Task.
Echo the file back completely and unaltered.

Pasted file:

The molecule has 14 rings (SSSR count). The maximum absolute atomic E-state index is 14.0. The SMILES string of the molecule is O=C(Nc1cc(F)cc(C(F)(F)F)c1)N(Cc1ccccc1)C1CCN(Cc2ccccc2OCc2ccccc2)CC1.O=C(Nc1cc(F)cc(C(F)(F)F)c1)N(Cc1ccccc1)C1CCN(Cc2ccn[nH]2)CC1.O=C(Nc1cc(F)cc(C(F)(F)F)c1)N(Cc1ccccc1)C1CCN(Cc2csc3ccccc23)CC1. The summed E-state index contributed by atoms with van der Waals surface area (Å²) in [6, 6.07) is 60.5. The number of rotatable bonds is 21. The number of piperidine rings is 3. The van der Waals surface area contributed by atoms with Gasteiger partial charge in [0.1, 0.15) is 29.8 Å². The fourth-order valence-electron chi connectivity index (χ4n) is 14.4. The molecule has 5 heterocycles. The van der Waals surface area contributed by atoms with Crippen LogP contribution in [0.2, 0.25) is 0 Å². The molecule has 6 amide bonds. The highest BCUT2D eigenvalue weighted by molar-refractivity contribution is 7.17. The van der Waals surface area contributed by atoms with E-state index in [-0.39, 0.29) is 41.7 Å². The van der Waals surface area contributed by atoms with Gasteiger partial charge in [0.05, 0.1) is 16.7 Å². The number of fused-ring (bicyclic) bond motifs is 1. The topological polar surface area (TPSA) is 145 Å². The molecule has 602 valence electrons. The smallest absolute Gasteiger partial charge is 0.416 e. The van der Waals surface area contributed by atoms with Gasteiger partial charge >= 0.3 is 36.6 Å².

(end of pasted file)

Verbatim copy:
The molecule has 14 rings (SSSR count). The maximum absolute atomic E-state index is 14.0. The SMILES string of the molecule is O=C(Nc1cc(F)cc(C(F)(F)F)c1)N(Cc1ccccc1)C1CCN(Cc2ccccc2OCc2ccccc2)CC1.O=C(Nc1cc(F)cc(C(F)(F)F)c1)N(Cc1ccccc1)C1CCN(Cc2ccn[nH]2)CC1.O=C(Nc1cc(F)cc(C(F)(F)F)c1)N(Cc1ccccc1)C1CCN(Cc2csc3ccccc23)CC1. The summed E-state index contributed by atoms with van der Waals surface area (Å²) in [6, 6.07) is 60.5. The number of rotatable bonds is 21. The number of piperidine rings is 3. The van der Waals surface area contributed by atoms with Gasteiger partial charge in [0.1, 0.15) is 29.8 Å². The fourth-order valence-electron chi connectivity index (χ4n) is 14.4. The molecule has 5 heterocycles. The van der Waals surface area contributed by atoms with Crippen LogP contribution in [0.2, 0.25) is 0 Å². The molecule has 6 amide bonds. The highest BCUT2D eigenvalue weighted by molar-refractivity contribution is 7.17. The van der Waals surface area contributed by atoms with E-state index in [-0.39, 0.29) is 41.7 Å². The van der Waals surface area contributed by atoms with Gasteiger partial charge in [0.05, 0.1) is 16.7 Å². The number of fused-ring (bicyclic) bond motifs is 1. The topological polar surface area (TPSA) is 145 Å². The molecule has 602 valence electrons. The smallest absolute Gasteiger partial charge is 0.416 e. The van der Waals surface area contributed by atoms with Gasteiger partial charge >= 0.3 is 36.6 Å².